Stack Trace Art is a kind of secret drawing hidden in pieces within a program, waiting to be revealed at the right moment when invoked as an error. Igor Rončević, a Croatian programmer, discovered that you can cause an error, which as it flows through the stack, pieces together ASCII art to be revealed in the stack trace. He has not only put together a series of these, but created a tool to allow others to exploit this idea.

The stack trace is a textual representation of the call stack; the flow of subroutines calling other subroutines at any moment in a running program. Usually the stack trace is seen by programmers debugging a piece of code in their development environment, or in an error log when something has gone wrong. They are lists of methods and line numbers and not terribly interesting to look at unless you're invested in the program they belong to. Unless you're viewing ones thrown by Rončević, which are ribbons, cats, or ASCII graffiti lettering.

It's a simple idea, but one that is not so easily carried out. The error itself is nothing special: a simple C# exception. The magic happens in the class throwing the exception, which has a set of methods the error flows through: one for each line of the drawing, with the ones closer to the error further up the image and so deeper in the chain. If the image were completely filled with visible characters, this would not be hard to do: we could have a series of function names with variations of aaaaaaaaaaaaaaaaa. However, that's not enough to build the cat image above: we would need to find a way to represent spaces. Rončević's solution was to find a Unicode space that C# would not recognize as a space but something else (this is very much a Microsoft-oriented project -- actually not so much, see update below*). This symbol is the Hangul Filler character, as he explains in his post His Majesty, Hangul the Filler, his ode to the symbol that makes it all possible. Hangul Filler is a control character used in representing less common Korean characters. Starting a sequence with Hangul Filler marks the following characters as intended to be combined into a single character made up of those components, as opposed to individual letters. However, as modern Unicode offers all the combinations, even of archaic signs, of these symbols, the Filler code is now essentially a legacy symbol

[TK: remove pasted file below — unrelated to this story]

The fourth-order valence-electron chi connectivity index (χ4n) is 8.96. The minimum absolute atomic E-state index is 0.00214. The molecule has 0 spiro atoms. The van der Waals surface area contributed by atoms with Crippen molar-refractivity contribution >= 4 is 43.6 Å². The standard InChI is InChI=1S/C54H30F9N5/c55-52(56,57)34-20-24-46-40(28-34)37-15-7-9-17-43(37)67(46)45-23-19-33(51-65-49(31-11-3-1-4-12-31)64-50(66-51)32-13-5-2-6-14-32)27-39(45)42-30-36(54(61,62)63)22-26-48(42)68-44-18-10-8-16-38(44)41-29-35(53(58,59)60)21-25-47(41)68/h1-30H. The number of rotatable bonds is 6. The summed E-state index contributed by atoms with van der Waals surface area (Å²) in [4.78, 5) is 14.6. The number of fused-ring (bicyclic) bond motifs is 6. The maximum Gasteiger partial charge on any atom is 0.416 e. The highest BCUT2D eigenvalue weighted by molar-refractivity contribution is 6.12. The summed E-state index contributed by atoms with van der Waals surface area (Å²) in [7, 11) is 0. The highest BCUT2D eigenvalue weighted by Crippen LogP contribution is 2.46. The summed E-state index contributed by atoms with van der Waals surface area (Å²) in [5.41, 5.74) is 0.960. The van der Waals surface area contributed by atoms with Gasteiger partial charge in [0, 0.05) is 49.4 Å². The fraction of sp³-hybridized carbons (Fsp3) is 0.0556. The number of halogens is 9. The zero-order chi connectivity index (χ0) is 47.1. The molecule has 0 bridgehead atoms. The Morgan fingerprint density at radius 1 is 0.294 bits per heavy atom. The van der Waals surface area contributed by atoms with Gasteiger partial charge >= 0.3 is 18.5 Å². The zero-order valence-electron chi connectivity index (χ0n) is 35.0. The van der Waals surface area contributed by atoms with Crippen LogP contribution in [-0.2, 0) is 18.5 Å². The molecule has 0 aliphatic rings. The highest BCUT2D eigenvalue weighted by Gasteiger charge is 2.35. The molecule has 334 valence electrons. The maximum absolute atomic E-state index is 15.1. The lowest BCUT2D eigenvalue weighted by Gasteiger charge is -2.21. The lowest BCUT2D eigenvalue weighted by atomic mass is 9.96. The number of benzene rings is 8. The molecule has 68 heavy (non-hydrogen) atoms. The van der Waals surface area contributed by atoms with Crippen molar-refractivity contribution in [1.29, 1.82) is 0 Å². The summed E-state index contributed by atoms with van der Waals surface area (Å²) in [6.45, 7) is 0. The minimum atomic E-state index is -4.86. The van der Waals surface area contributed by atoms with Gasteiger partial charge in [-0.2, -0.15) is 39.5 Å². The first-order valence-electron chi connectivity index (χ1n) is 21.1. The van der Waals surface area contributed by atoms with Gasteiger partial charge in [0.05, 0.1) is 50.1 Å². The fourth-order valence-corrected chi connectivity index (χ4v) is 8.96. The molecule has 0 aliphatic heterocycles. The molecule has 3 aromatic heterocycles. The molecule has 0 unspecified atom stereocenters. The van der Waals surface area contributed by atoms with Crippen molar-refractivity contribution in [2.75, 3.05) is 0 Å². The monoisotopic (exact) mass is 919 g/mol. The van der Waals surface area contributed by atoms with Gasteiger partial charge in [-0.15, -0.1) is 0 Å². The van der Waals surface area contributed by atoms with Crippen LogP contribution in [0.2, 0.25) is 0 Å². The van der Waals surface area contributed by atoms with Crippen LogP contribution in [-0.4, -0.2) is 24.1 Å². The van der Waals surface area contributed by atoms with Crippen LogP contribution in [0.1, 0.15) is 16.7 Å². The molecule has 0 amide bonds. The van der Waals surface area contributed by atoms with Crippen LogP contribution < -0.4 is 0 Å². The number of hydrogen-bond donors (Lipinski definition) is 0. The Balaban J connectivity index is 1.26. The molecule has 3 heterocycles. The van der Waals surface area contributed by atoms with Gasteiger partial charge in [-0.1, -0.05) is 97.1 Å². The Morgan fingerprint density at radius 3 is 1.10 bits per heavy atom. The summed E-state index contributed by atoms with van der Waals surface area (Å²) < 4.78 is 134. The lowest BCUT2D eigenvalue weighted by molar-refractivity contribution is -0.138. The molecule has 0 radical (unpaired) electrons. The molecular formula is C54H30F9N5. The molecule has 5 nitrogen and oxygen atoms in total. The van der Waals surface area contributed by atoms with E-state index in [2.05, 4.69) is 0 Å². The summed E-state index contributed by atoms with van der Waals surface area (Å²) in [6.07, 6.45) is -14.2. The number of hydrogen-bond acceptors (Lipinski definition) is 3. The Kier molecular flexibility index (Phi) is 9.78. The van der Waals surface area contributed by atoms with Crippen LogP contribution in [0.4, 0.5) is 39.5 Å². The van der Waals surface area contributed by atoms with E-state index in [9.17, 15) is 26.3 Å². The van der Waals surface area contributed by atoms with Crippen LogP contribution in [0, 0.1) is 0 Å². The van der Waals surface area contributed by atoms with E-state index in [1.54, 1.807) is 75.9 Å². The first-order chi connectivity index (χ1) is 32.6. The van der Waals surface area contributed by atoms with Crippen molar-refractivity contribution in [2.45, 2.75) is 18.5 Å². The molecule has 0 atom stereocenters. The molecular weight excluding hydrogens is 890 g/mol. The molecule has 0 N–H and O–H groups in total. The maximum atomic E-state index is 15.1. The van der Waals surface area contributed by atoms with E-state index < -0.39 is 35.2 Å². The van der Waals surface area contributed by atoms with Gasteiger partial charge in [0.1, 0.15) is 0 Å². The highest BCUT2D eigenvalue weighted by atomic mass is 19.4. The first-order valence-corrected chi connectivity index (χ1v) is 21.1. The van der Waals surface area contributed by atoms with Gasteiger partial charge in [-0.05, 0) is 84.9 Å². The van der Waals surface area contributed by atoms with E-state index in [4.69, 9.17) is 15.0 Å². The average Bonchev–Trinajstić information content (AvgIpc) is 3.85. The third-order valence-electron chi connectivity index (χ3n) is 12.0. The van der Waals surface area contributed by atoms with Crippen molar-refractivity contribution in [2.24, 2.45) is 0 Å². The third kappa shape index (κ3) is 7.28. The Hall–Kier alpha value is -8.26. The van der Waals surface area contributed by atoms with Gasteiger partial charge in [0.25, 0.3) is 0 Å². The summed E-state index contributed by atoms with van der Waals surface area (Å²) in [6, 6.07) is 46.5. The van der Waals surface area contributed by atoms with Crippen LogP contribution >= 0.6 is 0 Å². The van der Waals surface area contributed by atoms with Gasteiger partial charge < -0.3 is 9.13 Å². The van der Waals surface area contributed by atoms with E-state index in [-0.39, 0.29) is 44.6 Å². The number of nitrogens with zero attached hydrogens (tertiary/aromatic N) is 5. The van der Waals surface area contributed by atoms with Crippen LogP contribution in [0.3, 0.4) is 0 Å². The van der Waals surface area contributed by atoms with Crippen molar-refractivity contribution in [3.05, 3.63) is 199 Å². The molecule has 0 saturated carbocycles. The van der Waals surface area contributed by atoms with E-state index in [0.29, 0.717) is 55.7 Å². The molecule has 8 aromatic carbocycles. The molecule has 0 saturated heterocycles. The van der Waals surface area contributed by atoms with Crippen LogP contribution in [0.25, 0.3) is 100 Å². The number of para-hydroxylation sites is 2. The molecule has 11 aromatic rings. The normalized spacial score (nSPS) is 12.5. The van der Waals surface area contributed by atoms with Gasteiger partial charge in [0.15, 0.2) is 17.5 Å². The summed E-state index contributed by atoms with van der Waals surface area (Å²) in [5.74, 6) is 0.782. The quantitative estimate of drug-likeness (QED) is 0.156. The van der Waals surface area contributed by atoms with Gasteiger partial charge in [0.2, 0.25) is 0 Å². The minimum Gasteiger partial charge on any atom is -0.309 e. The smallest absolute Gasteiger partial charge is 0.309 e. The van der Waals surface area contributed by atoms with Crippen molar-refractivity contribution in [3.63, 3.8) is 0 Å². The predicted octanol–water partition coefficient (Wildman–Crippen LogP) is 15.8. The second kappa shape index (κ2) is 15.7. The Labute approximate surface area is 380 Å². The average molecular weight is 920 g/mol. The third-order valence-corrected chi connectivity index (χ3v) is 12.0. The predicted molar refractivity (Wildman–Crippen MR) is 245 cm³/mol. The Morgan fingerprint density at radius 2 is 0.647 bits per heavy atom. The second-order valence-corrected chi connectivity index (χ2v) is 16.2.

The green and blue above are the name of a method, part of the call chain